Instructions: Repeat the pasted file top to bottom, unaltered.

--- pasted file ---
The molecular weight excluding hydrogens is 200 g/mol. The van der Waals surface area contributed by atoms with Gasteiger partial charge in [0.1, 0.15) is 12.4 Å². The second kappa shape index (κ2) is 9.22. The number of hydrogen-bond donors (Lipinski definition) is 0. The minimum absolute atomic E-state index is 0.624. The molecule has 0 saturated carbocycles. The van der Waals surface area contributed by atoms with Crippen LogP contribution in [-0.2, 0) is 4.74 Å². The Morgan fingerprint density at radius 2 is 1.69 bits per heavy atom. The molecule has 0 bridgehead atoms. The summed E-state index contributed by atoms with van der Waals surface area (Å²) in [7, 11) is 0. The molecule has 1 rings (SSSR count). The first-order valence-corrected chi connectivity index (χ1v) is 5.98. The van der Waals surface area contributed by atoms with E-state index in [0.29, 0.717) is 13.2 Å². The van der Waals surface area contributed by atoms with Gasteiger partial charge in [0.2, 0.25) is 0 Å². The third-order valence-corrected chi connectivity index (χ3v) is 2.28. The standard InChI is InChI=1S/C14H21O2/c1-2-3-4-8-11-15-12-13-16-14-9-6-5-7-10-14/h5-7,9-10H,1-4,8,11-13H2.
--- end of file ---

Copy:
The molecular weight excluding hydrogens is 200 g/mol. The van der Waals surface area contributed by atoms with Gasteiger partial charge in [0.1, 0.15) is 12.4 Å². The second kappa shape index (κ2) is 9.22. The number of hydrogen-bond donors (Lipinski definition) is 0. The minimum absolute atomic E-state index is 0.624. The molecule has 0 saturated carbocycles. The van der Waals surface area contributed by atoms with Crippen LogP contribution in [-0.2, 0) is 4.74 Å². The Morgan fingerprint density at radius 2 is 1.69 bits per heavy atom. The molecule has 0 bridgehead atoms. The summed E-state index contributed by atoms with van der Waals surface area (Å²) in [7, 11) is 0. The molecule has 1 rings (SSSR count). The first-order valence-corrected chi connectivity index (χ1v) is 5.98. The van der Waals surface area contributed by atoms with E-state index in [0.29, 0.717) is 13.2 Å². The van der Waals surface area contributed by atoms with Gasteiger partial charge in [0.2, 0.25) is 0 Å². The third-order valence-corrected chi connectivity index (χ3v) is 2.28. The standard InChI is InChI=1S/C14H21O2/c1-2-3-4-8-11-15-12-13-16-14-9-6-5-7-10-14/h5-7,9-10H,1-4,8,11-13H2.